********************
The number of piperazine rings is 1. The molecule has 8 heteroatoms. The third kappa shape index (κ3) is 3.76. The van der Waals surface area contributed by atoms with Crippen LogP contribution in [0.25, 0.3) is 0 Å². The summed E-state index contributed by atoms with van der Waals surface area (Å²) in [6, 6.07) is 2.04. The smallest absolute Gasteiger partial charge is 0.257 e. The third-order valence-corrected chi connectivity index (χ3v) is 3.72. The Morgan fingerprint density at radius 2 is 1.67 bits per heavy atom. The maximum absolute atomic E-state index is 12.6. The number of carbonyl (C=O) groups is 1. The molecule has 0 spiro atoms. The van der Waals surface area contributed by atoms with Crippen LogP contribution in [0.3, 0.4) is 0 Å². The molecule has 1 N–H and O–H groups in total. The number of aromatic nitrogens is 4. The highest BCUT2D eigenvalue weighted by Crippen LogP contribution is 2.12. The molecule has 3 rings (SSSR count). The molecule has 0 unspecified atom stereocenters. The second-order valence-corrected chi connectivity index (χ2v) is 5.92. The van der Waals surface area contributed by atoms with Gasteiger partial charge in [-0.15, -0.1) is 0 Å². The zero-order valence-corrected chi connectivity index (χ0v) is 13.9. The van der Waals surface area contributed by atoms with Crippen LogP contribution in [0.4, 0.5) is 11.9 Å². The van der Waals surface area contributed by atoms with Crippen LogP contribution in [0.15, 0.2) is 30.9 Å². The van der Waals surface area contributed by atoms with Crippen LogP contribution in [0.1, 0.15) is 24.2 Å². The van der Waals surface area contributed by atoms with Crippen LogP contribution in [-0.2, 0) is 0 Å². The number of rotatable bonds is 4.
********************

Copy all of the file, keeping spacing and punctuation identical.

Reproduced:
The number of piperazine rings is 1. The molecule has 8 heteroatoms. The third kappa shape index (κ3) is 3.76. The van der Waals surface area contributed by atoms with Crippen LogP contribution in [0.25, 0.3) is 0 Å². The summed E-state index contributed by atoms with van der Waals surface area (Å²) in [6, 6.07) is 2.04. The smallest absolute Gasteiger partial charge is 0.257 e. The third-order valence-corrected chi connectivity index (χ3v) is 3.72. The Morgan fingerprint density at radius 2 is 1.67 bits per heavy atom. The maximum absolute atomic E-state index is 12.6. The number of carbonyl (C=O) groups is 1. The molecule has 0 spiro atoms. The van der Waals surface area contributed by atoms with Crippen LogP contribution in [0.3, 0.4) is 0 Å². The molecule has 1 N–H and O–H groups in total. The number of aromatic nitrogens is 4. The highest BCUT2D eigenvalue weighted by Crippen LogP contribution is 2.12. The molecule has 3 rings (SSSR count). The molecule has 0 unspecified atom stereocenters. The second-order valence-corrected chi connectivity index (χ2v) is 5.92. The van der Waals surface area contributed by atoms with Gasteiger partial charge in [-0.15, -0.1) is 0 Å². The zero-order valence-corrected chi connectivity index (χ0v) is 13.9. The van der Waals surface area contributed by atoms with Crippen LogP contribution in [0.4, 0.5) is 11.9 Å². The van der Waals surface area contributed by atoms with Crippen LogP contribution in [0.15, 0.2) is 30.9 Å². The van der Waals surface area contributed by atoms with Crippen LogP contribution in [0.1, 0.15) is 24.2 Å². The van der Waals surface area contributed by atoms with Crippen LogP contribution in [-0.2, 0) is 0 Å². The number of rotatable bonds is 4.